Welcome to the Backlot blog – I’ll introduce myself first so you know a little about me before reading on.
I’m Ross Brown, an aspiring freelance filmmaker based in London, as of last year (2016, it’s now 2017 as i’m writing) and i’m attending Ravensbourne studying BA Digital Film Production. I’m originally from the south of England, from a fairly large town called Poole in Dorset.
I’m not going to lie – Moving to London was scary. Not only was I moving away from the town that i’d known for, well, 19 years of my life, I was moving away from the only town I truly knew, alongside moving out of my parent’s place and living on my own. It’s been a trial by fire, so to speak.
Things I’ve discovered:
- I can’t cook. Well, not really: I can’t find the time to cook. Cooking takes so long and requires attention, and as someone with the attention span of a gnat that’s a fire waiting to happen.
- Pasta can be made in the microwave: Yup. Seems like no one knows this but it can be done, and it’s literally just as good as cooking it on the hob, yet doesn’t require the love and attention.
- People are disgusting: Student accommodation. Need I say more? Well, put it this way: I have made a mini kitchen in my room, since i’m convinced if a health inspector came to the kitchen in my flat the building and anyone within a 500 meter radius would need to be evacuated.
- I’ve discovered what fashion is, and developed some kind of fashion sense. And discovered that a lot of money is involved.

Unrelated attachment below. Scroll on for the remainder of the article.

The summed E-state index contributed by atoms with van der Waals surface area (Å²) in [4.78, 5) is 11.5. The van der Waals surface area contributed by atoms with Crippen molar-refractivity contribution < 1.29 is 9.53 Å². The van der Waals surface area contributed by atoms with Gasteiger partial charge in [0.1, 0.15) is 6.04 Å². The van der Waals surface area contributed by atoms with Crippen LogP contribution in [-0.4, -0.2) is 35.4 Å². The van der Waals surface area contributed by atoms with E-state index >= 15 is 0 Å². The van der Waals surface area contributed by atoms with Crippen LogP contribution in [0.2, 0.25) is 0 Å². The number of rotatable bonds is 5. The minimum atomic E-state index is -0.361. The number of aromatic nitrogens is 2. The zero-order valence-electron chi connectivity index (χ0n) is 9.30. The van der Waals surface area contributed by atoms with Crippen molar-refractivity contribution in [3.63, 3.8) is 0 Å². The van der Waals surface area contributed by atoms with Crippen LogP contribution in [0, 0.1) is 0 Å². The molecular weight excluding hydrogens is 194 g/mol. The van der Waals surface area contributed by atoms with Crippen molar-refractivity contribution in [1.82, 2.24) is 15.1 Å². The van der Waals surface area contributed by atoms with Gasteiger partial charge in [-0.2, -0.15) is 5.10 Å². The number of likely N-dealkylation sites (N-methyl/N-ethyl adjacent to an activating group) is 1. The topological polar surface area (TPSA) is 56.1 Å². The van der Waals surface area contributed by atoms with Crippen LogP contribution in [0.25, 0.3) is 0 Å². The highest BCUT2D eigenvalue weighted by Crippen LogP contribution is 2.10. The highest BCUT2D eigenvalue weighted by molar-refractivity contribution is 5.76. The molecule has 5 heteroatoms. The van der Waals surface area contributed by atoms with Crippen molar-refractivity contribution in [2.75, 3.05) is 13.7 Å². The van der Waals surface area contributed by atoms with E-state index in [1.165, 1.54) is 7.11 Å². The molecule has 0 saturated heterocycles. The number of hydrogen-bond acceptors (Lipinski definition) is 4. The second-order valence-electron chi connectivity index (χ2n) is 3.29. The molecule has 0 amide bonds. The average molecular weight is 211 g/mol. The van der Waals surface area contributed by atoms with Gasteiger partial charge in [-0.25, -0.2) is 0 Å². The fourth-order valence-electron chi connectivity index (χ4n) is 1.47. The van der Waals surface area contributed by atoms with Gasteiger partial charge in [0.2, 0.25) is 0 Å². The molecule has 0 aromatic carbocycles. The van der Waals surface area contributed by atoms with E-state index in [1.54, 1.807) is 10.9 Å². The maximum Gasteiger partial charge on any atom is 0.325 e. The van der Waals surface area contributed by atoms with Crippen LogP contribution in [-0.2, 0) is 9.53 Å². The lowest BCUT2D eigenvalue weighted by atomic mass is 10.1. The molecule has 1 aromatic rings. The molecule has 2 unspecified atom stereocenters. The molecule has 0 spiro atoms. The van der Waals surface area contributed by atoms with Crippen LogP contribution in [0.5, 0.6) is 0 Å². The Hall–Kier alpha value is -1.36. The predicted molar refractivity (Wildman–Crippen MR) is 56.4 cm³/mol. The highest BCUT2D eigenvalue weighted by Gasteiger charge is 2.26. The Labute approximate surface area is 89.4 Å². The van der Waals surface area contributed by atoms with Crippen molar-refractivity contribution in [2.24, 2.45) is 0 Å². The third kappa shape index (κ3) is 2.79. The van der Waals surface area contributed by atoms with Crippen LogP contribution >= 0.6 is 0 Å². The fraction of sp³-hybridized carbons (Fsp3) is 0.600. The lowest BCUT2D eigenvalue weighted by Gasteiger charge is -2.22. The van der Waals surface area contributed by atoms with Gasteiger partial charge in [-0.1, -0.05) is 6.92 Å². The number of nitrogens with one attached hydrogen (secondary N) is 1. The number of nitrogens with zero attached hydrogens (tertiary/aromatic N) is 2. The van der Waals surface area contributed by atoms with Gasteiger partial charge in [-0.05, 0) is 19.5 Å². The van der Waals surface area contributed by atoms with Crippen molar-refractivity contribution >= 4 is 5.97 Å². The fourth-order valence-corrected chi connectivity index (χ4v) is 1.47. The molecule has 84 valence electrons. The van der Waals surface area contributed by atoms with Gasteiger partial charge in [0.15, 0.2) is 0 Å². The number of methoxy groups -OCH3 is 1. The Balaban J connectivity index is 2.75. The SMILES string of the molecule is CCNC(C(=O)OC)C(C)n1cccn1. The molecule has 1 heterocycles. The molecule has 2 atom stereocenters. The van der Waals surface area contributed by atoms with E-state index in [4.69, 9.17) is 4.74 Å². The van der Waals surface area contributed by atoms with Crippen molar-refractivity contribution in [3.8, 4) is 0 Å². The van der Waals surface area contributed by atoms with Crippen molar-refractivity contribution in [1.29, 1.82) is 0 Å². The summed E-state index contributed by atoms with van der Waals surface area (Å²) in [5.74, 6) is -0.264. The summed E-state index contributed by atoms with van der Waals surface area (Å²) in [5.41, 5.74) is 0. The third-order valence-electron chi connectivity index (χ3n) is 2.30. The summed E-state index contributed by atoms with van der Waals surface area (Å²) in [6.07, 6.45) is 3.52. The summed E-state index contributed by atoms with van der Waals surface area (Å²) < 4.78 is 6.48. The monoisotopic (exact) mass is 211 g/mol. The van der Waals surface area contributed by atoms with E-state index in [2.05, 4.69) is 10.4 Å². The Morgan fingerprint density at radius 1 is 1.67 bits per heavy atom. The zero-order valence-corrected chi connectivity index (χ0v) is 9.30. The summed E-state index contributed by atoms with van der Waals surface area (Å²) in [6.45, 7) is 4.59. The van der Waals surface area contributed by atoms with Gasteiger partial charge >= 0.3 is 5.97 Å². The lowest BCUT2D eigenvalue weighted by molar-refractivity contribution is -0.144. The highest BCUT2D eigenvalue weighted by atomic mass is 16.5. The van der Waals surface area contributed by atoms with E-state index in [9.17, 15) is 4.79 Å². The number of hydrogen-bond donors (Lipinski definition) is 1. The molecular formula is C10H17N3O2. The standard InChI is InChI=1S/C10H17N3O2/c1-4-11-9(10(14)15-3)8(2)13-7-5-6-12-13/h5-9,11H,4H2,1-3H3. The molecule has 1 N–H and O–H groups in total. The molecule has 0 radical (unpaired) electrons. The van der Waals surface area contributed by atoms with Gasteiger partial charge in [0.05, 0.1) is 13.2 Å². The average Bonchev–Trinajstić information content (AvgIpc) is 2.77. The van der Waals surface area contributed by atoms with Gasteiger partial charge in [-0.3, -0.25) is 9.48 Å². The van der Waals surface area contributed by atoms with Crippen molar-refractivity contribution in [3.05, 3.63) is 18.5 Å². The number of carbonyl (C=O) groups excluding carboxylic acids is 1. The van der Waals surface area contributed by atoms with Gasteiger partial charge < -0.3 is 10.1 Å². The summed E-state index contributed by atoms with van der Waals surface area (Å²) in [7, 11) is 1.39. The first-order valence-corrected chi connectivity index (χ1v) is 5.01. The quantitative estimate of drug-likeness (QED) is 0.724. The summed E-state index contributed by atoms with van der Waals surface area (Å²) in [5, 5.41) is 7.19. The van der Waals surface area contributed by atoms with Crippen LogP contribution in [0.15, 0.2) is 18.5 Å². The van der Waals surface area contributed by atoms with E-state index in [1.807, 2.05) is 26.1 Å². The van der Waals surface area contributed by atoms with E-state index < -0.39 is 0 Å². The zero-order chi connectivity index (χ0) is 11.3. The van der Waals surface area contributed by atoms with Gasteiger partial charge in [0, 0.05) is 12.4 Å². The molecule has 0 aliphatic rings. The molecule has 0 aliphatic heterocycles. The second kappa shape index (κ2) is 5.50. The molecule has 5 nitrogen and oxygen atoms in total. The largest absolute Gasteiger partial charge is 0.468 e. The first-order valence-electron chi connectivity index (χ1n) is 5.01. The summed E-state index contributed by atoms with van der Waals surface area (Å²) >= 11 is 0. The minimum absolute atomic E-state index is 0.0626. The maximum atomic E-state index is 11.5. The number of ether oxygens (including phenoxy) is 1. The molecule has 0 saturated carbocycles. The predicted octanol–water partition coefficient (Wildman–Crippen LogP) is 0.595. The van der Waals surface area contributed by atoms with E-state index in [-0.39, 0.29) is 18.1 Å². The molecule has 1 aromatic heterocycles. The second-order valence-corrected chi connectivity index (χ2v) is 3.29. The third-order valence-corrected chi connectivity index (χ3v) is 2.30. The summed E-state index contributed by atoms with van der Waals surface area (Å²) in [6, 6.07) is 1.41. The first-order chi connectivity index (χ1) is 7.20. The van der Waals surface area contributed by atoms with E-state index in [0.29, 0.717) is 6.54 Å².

- Despite what anyone says, running a car in London is a worthwhile investment: Buses here are unreliable – not in the sense they break down a lot, but more in the sense you’re lucky if they turn up and don’t leave you waiting for half an hour developing icicles. Not only that, but the buses don’t actually get you everywhere you might want to go.
- Student loans are far from consistent: I’ve met a lot of people at uni. And every one of them has varying amounts of financial problems, or lack thereof. I mean, can we get a Robin Hood of student loans, please?
I’ve also, as of the 26th of January, learnt that Crowdfunding really does work. We were trying to raise £500 to fund a short horror movie that we were making outside uni, and we were doing this over approximately 12 days, which, by all accounts, is a very short time to attempt to crowdfund anything, let alone a film. We managed to raise £200 in 11 days, and with less than 24 hours ago, an anonymous contributor gave us £300 with the message “Don’t Waste It”.
Don’t Waste It.
Thank you. Thank you for giving us this chance, anonymous contributor. We won’t let you down.